Bhagavad Gita: Understanding One Shloka at a time. (Chp. 1, Verse 20) — HBR Patel
Trying to understand Bhagavad Gita, one shloka at a time…
अथ व्यवस्थितान्दृष्ट्वा धार्तराष्ट्रान् कपिध्वज: |
प्रवृत्ते शस्त्रसम्पाते धनुरुद्यम्य पाण्डव: |
हृषीकेशं तदा वाक्यमिदमाह महीपते ||20||
O King of Earth, thereafter, seeing the arrangements of the sons of Dhritarashtra (Kauravas) and the weapons ready for action, the son of Pandu(Arjun) who had the insignia of Hanuman of his chariot-flag, picked up his bow and spoke this sentence to Sri Krishna.
The spirit and fearlessness of the Pandavas were quite evident from the previous shlokas as we saw that the thunderous sound of the conchs was enough to instill fear amidst the heart of the Kauravas.
In this shloka, the Arjuna is described as picking up his bow “Gandiva” and he is also described as the one with the insignia of Hanuman (Kapi-dhvajah) on his chariot-flag. The fact that Pavanputra Hanuman was on the side of Arjun indicates that Arjun will be graced with the blessings and strength of Hanuman. His mere presence on the chariot helped Arjun in many ways during the war. Arjun, at the end of the war, himself didn’t know how he was protected by this “Kapi-dhvajah” during the battle.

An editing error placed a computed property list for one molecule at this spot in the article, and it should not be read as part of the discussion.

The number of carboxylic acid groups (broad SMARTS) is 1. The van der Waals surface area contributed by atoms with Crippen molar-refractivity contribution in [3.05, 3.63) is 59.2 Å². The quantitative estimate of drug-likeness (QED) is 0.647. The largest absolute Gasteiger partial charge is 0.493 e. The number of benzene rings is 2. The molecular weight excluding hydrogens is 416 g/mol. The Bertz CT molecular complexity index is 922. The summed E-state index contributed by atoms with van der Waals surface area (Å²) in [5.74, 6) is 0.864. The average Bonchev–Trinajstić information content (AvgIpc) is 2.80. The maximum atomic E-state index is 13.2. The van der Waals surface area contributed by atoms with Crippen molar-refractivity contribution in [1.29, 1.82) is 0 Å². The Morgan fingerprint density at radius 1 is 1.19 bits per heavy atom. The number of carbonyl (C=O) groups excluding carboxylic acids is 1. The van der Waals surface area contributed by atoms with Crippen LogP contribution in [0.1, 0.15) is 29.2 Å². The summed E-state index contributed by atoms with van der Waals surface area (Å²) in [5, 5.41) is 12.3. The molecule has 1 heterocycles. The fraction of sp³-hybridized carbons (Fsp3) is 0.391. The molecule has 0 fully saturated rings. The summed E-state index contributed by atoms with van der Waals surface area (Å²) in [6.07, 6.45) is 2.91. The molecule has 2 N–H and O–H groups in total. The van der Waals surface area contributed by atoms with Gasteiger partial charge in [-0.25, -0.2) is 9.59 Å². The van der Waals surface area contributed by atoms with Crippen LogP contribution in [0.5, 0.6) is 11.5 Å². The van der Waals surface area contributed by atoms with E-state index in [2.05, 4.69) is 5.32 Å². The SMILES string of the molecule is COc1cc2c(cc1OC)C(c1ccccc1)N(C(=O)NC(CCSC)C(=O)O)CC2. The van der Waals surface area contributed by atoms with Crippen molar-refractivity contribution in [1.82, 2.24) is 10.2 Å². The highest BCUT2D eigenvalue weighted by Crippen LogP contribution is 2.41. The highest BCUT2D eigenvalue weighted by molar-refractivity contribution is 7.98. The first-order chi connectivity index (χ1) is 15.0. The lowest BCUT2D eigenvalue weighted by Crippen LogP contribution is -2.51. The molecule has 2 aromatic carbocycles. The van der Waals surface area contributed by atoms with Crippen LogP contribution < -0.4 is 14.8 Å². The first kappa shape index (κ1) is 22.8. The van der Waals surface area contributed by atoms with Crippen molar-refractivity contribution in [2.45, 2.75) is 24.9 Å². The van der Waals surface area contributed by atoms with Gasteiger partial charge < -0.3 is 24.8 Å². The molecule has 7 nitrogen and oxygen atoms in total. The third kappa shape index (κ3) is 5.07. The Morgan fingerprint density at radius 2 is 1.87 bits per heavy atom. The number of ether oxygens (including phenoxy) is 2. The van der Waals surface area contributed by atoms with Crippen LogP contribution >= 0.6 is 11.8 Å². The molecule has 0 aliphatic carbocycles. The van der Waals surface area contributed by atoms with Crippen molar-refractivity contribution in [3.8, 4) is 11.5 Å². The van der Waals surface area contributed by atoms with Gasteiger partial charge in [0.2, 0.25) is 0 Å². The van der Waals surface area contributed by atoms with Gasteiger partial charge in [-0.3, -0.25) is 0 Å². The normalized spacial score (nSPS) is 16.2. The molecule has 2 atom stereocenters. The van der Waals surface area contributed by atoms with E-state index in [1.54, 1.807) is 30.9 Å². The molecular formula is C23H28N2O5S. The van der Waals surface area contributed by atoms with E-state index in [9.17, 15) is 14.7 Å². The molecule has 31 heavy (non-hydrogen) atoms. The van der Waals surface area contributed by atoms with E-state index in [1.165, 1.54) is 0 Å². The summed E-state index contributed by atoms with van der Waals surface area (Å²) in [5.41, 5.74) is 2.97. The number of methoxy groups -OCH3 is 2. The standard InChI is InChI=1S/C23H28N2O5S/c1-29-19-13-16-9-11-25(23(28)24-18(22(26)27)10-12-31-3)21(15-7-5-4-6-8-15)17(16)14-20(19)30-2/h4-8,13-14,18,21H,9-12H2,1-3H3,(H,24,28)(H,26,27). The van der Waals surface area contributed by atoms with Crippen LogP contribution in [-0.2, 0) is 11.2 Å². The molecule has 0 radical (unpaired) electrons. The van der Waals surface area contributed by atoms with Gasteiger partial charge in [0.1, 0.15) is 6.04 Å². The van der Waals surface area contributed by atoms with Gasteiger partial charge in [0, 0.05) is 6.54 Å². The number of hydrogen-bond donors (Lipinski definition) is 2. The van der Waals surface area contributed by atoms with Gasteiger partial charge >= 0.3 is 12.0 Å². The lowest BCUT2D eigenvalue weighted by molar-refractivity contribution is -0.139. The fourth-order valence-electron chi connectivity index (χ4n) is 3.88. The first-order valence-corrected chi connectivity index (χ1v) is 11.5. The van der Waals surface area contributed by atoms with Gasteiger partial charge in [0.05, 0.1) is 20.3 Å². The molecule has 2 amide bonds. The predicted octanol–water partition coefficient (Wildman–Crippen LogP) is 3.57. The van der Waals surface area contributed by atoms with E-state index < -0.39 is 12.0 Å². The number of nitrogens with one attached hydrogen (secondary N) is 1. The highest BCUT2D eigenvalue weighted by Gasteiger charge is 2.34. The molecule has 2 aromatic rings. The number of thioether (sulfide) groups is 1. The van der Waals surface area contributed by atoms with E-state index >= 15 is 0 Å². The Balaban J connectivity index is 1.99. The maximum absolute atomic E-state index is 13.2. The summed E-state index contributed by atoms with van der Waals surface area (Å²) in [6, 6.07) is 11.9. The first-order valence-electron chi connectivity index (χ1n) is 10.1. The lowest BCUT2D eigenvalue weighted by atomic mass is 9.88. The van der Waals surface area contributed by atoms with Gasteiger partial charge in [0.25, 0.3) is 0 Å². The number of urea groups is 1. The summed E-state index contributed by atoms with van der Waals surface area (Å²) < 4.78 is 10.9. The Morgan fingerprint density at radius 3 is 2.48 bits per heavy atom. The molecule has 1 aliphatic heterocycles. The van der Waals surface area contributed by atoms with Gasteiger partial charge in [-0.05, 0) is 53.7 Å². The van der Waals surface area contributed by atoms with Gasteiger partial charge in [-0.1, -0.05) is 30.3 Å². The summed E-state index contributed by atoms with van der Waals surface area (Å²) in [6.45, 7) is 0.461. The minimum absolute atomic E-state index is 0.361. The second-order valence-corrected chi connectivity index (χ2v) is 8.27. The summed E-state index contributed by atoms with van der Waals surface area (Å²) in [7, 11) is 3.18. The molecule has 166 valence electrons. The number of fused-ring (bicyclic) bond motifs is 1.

Shri Krishna is also addressed in this shloka by one of the many names that he has: Hrishikesh, the master of the senses.
The conversation between Shri Krishna and Arjuna is about to begin, indicating the beginning of the important teachings. The word “Atha” (Now) has a significance as such that it indicates the beginning of some essential teachings, as used in the ancient Indian Literature.
Like the first aphorism of Brahma Sutra: “अथातो ब्रह्म जिज्ञासा”, Meaning: “Now one should inquire about the Brahman.”